At its core, Stardust Galaxy Warriors: Stellar Climax is a fun, chaotic time-sink. In this arcade shooter, players take control of various mechs equipped with unique abilities and an array of weapons to choose from. Each level is comprised of three stages, with the simple goal of reaching the end without dying and taking out as many enemy ships as you can along the way. Stellar Climax is not a complex game but its depth surprised me, and it may just surprise you too.
While the gameplay loop of Stellar Climax stays consistent, there’s more than enough customization options to cater to different play styles. Want to keep to the back lines and pick off enemies from a distance? Grab the railgun and decimate any foolish ship in front of you. Want to get up close and personal? Grab the plasma shotgun and go to town! With seven primary weapons and seven secondary weapons to choose from (in addition to the auto-equipped melee weapon) players can cater to their play style with ease. Each of the five mechs has their own unique special ability and “distortion”. Special abilities can be used at all times while distortions are more intense abilities that charge over time. Some abilities are primarily offensive, like Blue Falcon’s Falcon Barrage that unleashes a salvo of homing missiles. Other abilities are defensive, like Black Bear’s Aegis Field which gives brief invulnerability to all allies. Some abilities are a mix of both, like Amber Fox’s Vulpine Pulsar which leaves all on-screen enemies frozen in place; causing them to stop firing while simultaneously leaving them open to an onslaught of weapon fire.
The tactical differences between the various mechs truly shine in Stellar Climax’s local co-op. Up to four players can play together, which is where Stellar Climax truly shines. While the story can be played easily enough solo, having a partner(s) adds tactical depth not possible when playing solo. Sure, Black Bear can give herself invulnerability but when she can give it to Red Tiger, who then charges into a swarm of enemy ships with ferocious melee strikes without fear of damage, the game truly changes. Watching my allies and myself fly around the screen narrowly avoided the constant torrent of enemy fire was exhilarating and easily the most fun I had during my time with Stellar Climax.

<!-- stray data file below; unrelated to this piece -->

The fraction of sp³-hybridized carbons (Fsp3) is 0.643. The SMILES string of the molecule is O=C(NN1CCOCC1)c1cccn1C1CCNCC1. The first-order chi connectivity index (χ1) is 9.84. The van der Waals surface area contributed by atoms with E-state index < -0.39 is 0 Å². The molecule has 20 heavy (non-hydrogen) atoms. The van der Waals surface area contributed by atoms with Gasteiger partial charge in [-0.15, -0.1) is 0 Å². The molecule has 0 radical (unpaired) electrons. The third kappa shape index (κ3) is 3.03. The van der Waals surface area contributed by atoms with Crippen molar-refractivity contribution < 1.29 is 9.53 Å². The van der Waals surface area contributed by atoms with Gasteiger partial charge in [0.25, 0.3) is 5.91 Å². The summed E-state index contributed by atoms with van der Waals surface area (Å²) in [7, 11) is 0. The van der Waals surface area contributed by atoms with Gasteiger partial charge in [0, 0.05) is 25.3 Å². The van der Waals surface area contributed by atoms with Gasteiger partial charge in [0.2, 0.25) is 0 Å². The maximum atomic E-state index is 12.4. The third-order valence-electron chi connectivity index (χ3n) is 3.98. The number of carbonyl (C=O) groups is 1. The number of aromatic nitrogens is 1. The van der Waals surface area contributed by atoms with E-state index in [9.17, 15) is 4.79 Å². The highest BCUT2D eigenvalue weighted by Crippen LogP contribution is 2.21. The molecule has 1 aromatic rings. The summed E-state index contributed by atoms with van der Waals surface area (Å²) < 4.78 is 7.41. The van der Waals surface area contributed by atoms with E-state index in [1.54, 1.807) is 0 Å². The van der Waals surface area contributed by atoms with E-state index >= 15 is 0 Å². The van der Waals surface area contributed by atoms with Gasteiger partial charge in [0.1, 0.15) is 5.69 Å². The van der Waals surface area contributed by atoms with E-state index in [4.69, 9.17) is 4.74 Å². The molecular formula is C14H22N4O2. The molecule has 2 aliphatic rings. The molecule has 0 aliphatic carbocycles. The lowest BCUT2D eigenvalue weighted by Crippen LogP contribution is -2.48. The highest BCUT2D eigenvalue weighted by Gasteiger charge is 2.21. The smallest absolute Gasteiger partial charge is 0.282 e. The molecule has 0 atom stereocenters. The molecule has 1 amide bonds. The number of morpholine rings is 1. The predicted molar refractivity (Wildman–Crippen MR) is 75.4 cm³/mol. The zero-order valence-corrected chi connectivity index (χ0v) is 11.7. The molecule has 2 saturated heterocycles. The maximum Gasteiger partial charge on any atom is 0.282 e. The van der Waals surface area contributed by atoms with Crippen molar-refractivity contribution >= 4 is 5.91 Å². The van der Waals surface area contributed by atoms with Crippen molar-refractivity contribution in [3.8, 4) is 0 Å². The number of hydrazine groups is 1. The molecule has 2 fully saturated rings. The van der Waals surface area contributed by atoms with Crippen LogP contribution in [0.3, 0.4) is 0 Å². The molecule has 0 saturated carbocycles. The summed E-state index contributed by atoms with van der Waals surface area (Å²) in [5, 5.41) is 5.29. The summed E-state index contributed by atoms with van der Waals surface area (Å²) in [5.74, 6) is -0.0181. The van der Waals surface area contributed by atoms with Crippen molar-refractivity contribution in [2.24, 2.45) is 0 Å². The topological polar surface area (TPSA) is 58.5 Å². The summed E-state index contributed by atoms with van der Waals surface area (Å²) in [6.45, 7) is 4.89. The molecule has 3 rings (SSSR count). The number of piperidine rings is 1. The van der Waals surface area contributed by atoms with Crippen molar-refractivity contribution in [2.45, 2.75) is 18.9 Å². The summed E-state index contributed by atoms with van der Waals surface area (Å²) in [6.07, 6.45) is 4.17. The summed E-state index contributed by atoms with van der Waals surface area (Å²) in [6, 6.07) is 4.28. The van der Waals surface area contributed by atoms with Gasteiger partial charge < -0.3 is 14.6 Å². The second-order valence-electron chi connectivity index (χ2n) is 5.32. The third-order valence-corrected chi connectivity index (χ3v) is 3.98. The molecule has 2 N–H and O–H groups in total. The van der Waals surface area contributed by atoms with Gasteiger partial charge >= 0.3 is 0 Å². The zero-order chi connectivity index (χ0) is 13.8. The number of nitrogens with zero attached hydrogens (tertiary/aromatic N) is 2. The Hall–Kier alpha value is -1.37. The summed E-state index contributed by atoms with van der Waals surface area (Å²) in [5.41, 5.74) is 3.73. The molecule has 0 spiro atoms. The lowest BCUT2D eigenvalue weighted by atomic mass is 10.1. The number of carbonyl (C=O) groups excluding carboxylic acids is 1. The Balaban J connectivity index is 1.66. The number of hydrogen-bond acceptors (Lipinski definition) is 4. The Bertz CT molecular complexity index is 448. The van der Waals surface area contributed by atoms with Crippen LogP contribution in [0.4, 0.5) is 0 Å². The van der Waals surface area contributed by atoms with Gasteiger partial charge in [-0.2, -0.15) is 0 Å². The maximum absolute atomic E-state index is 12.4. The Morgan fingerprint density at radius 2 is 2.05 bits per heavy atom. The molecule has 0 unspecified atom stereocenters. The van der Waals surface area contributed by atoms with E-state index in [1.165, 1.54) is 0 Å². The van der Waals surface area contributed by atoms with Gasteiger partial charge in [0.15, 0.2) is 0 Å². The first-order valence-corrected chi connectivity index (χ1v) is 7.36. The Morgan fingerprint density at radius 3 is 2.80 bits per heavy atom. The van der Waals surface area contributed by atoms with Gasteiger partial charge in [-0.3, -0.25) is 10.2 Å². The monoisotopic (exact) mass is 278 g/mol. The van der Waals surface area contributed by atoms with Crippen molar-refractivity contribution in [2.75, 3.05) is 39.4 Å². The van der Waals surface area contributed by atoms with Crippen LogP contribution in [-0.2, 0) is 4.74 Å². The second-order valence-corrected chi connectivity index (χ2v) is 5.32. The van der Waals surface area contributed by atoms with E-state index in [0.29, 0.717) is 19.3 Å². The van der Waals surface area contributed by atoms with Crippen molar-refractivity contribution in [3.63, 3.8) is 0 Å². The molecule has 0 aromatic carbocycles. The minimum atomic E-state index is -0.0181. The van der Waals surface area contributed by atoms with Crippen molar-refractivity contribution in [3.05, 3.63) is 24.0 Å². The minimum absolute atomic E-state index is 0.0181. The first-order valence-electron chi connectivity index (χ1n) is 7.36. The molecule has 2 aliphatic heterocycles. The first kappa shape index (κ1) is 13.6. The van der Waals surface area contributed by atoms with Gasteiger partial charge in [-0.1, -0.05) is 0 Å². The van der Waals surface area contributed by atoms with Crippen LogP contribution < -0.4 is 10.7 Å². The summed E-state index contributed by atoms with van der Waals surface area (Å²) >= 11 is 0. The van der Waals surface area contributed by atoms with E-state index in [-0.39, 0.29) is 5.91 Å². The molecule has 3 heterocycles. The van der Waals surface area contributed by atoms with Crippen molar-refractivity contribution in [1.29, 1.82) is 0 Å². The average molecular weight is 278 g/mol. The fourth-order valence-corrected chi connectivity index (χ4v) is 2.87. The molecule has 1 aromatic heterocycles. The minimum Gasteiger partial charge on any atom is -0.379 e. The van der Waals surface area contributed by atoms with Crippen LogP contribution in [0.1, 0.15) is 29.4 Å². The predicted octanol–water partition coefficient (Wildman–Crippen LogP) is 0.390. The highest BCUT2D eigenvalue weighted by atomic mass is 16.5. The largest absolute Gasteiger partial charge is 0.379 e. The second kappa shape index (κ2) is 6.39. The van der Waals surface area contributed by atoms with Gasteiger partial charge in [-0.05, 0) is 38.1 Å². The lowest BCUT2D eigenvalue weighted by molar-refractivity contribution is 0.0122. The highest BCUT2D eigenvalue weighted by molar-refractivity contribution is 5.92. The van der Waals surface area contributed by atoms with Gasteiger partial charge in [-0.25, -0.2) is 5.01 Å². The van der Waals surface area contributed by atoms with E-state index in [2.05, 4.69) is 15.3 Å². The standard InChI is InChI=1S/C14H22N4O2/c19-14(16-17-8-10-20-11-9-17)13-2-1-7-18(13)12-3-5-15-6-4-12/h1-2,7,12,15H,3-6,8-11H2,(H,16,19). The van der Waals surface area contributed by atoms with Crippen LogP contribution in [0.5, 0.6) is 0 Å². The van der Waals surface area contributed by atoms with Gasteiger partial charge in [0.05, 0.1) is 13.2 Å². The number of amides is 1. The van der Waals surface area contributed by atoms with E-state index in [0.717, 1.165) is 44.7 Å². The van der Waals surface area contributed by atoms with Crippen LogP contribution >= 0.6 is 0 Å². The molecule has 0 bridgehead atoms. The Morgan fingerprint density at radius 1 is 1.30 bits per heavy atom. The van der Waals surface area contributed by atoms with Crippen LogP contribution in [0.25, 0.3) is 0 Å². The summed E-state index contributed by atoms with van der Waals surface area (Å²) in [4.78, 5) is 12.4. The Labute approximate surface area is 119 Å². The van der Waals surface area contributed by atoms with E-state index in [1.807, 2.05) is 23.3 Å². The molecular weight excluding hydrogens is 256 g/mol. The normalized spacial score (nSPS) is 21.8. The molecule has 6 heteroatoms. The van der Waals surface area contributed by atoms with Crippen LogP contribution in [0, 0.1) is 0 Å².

If what I described so far doesn’t sound like your kind of game, Stellar Climax isn’t the game for you as you won’t find any redeeming qualities in the narrative or dialogue. The chaotic, cartoony nature that works so well for the gameplay doesn’t translate to the dialogue, which more often than not comes off cringe-worthy. I had no investment in any of the characters or the overarching story, what kept my playing was the gameplay and the challenge each stage offered. Stellar Climax had two game modes outside of the campaign that I found more compelling than the campaign: Gauntlet and Challenges. Gauntlet mode is a never-ending series of stages with the goal of getting the highest possible score before dying. Challenge mode contains different specific challenges made by the developers. Each challenge was extremely unique, with modifiers ranging from limiting playable mechs to adjusting any number of the many difficulty options.
When Stellar Climax focuses on the gameplay, it is a tight, enjoyable experience both solo and with friends. The game’s simple gameplay loop makes it accessible for casual gamers, while its customization depth offers more to experienced gamers who want it. Stellar Climax is best played in shorter sessions when you don’t have the time for a deeper game session. The high-octane soundtrack and ramping challenge make for an enjoyable experience. Stardust Galaxy Warriors: Stellar Climax is available now digitally on Xbox One, Playstation 4, PC, Mac, and Linux for $10.